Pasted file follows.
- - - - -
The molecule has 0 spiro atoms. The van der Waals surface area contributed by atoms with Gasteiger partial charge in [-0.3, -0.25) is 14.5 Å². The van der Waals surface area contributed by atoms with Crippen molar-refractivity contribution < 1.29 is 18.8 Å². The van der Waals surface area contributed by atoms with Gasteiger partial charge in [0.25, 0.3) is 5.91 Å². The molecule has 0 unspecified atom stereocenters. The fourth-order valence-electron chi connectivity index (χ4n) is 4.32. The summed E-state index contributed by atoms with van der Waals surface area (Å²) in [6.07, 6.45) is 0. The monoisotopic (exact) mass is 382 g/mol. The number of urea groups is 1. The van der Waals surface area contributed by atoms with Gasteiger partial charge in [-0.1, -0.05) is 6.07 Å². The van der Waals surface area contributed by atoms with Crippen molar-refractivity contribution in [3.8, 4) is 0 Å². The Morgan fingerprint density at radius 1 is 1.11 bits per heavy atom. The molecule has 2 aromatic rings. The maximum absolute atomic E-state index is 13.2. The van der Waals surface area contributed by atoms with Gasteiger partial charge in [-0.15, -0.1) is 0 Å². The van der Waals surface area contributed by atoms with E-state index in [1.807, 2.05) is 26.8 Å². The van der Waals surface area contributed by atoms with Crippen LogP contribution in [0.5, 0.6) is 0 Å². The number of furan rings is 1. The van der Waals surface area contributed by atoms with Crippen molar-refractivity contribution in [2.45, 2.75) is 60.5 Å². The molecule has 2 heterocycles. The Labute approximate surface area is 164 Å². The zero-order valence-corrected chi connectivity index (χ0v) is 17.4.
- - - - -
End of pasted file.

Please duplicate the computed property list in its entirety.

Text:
The molecule has 0 spiro atoms. The van der Waals surface area contributed by atoms with Gasteiger partial charge in [-0.3, -0.25) is 14.5 Å². The van der Waals surface area contributed by atoms with Crippen molar-refractivity contribution < 1.29 is 18.8 Å². The van der Waals surface area contributed by atoms with Gasteiger partial charge in [0.25, 0.3) is 5.91 Å². The molecule has 0 unspecified atom stereocenters. The fourth-order valence-electron chi connectivity index (χ4n) is 4.32. The summed E-state index contributed by atoms with van der Waals surface area (Å²) in [6.07, 6.45) is 0. The monoisotopic (exact) mass is 382 g/mol. The number of urea groups is 1. The van der Waals surface area contributed by atoms with Gasteiger partial charge in [-0.1, -0.05) is 6.07 Å². The van der Waals surface area contributed by atoms with Crippen molar-refractivity contribution in [3.8, 4) is 0 Å². The Morgan fingerprint density at radius 1 is 1.11 bits per heavy atom. The molecule has 2 aromatic rings. The maximum absolute atomic E-state index is 13.2. The van der Waals surface area contributed by atoms with Gasteiger partial charge in [-0.15, -0.1) is 0 Å². The van der Waals surface area contributed by atoms with E-state index in [1.807, 2.05) is 26.8 Å². The van der Waals surface area contributed by atoms with Crippen LogP contribution in [0.5, 0.6) is 0 Å². The number of furan rings is 1. The van der Waals surface area contributed by atoms with Crippen molar-refractivity contribution in [2.45, 2.75) is 60.5 Å². The molecule has 2 heterocycles. The Labute approximate surface area is 164 Å². The zero-order valence-corrected chi connectivity index (χ0v) is 17.4.